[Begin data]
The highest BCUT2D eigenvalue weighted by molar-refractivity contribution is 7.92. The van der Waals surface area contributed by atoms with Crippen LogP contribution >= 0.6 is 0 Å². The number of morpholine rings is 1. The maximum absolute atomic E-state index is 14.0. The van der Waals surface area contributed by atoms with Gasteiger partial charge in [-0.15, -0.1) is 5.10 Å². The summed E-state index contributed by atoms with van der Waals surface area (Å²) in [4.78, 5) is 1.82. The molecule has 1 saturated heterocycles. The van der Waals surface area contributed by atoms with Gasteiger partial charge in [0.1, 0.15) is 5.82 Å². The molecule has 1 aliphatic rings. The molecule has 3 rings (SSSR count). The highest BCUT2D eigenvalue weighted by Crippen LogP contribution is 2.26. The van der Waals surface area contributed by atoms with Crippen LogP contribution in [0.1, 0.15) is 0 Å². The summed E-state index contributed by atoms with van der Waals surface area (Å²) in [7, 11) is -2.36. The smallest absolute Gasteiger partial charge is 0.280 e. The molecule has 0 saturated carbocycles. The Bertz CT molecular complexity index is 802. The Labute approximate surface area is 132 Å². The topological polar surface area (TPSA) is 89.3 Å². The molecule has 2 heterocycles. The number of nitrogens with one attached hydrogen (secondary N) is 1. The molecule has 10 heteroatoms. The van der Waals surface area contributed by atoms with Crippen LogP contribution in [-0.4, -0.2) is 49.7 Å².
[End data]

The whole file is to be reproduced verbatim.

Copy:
The highest BCUT2D eigenvalue weighted by molar-refractivity contribution is 7.92. The van der Waals surface area contributed by atoms with Crippen LogP contribution >= 0.6 is 0 Å². The number of morpholine rings is 1. The maximum absolute atomic E-state index is 14.0. The van der Waals surface area contributed by atoms with Gasteiger partial charge in [-0.15, -0.1) is 5.10 Å². The summed E-state index contributed by atoms with van der Waals surface area (Å²) in [4.78, 5) is 1.82. The molecule has 1 saturated heterocycles. The van der Waals surface area contributed by atoms with Gasteiger partial charge in [0.1, 0.15) is 5.82 Å². The molecule has 1 aliphatic rings. The molecule has 3 rings (SSSR count). The highest BCUT2D eigenvalue weighted by Crippen LogP contribution is 2.26. The van der Waals surface area contributed by atoms with Crippen LogP contribution in [0.1, 0.15) is 0 Å². The summed E-state index contributed by atoms with van der Waals surface area (Å²) in [7, 11) is -2.36. The smallest absolute Gasteiger partial charge is 0.280 e. The molecule has 0 saturated carbocycles. The Bertz CT molecular complexity index is 802. The Labute approximate surface area is 132 Å². The topological polar surface area (TPSA) is 89.3 Å². The molecule has 2 heterocycles. The number of nitrogens with one attached hydrogen (secondary N) is 1. The molecule has 10 heteroatoms. The van der Waals surface area contributed by atoms with Crippen LogP contribution in [-0.4, -0.2) is 49.7 Å².